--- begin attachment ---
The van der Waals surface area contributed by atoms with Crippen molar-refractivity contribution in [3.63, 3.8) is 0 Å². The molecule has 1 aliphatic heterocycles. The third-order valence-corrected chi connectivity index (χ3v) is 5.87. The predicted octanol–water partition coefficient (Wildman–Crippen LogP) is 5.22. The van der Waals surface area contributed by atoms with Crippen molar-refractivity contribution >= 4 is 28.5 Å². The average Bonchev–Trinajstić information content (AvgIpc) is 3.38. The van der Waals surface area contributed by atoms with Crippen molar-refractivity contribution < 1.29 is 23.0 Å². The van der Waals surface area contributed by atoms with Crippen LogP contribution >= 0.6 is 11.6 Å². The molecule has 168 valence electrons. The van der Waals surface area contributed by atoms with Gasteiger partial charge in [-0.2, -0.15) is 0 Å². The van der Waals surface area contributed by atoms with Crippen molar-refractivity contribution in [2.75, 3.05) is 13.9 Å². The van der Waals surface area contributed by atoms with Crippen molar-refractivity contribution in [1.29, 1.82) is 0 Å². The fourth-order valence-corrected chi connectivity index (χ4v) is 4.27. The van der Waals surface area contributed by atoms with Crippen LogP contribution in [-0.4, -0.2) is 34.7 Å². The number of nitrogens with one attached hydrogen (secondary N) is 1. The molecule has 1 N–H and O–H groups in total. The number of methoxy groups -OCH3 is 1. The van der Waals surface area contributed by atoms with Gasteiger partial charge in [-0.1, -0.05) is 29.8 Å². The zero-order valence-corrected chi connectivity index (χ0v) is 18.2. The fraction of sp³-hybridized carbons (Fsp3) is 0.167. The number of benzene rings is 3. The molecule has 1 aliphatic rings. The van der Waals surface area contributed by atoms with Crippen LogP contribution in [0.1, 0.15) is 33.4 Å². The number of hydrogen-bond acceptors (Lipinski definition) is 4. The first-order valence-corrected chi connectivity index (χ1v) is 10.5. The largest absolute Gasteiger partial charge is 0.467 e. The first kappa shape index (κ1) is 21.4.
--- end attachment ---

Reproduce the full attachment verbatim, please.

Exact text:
The van der Waals surface area contributed by atoms with Crippen molar-refractivity contribution in [3.63, 3.8) is 0 Å². The molecule has 1 aliphatic heterocycles. The third-order valence-corrected chi connectivity index (χ3v) is 5.87. The predicted octanol–water partition coefficient (Wildman–Crippen LogP) is 5.22. The van der Waals surface area contributed by atoms with Crippen molar-refractivity contribution >= 4 is 28.5 Å². The average Bonchev–Trinajstić information content (AvgIpc) is 3.38. The van der Waals surface area contributed by atoms with Crippen molar-refractivity contribution < 1.29 is 23.0 Å². The van der Waals surface area contributed by atoms with Crippen LogP contribution >= 0.6 is 11.6 Å². The molecule has 168 valence electrons. The van der Waals surface area contributed by atoms with Gasteiger partial charge in [-0.2, -0.15) is 0 Å². The van der Waals surface area contributed by atoms with Crippen molar-refractivity contribution in [2.75, 3.05) is 13.9 Å². The van der Waals surface area contributed by atoms with Crippen molar-refractivity contribution in [1.29, 1.82) is 0 Å². The fourth-order valence-corrected chi connectivity index (χ4v) is 4.27. The van der Waals surface area contributed by atoms with Crippen LogP contribution in [-0.4, -0.2) is 34.7 Å². The number of nitrogens with one attached hydrogen (secondary N) is 1. The molecule has 1 N–H and O–H groups in total. The number of methoxy groups -OCH3 is 1. The van der Waals surface area contributed by atoms with Gasteiger partial charge in [-0.1, -0.05) is 29.8 Å². The zero-order valence-corrected chi connectivity index (χ0v) is 18.2. The fraction of sp³-hybridized carbons (Fsp3) is 0.167. The number of benzene rings is 3. The molecule has 1 aliphatic rings. The van der Waals surface area contributed by atoms with Crippen LogP contribution in [0.1, 0.15) is 33.4 Å². The number of hydrogen-bond acceptors (Lipinski definition) is 4. The first-order valence-corrected chi connectivity index (χ1v) is 10.5. The largest absolute Gasteiger partial charge is 0.467 e. The first kappa shape index (κ1) is 21.4.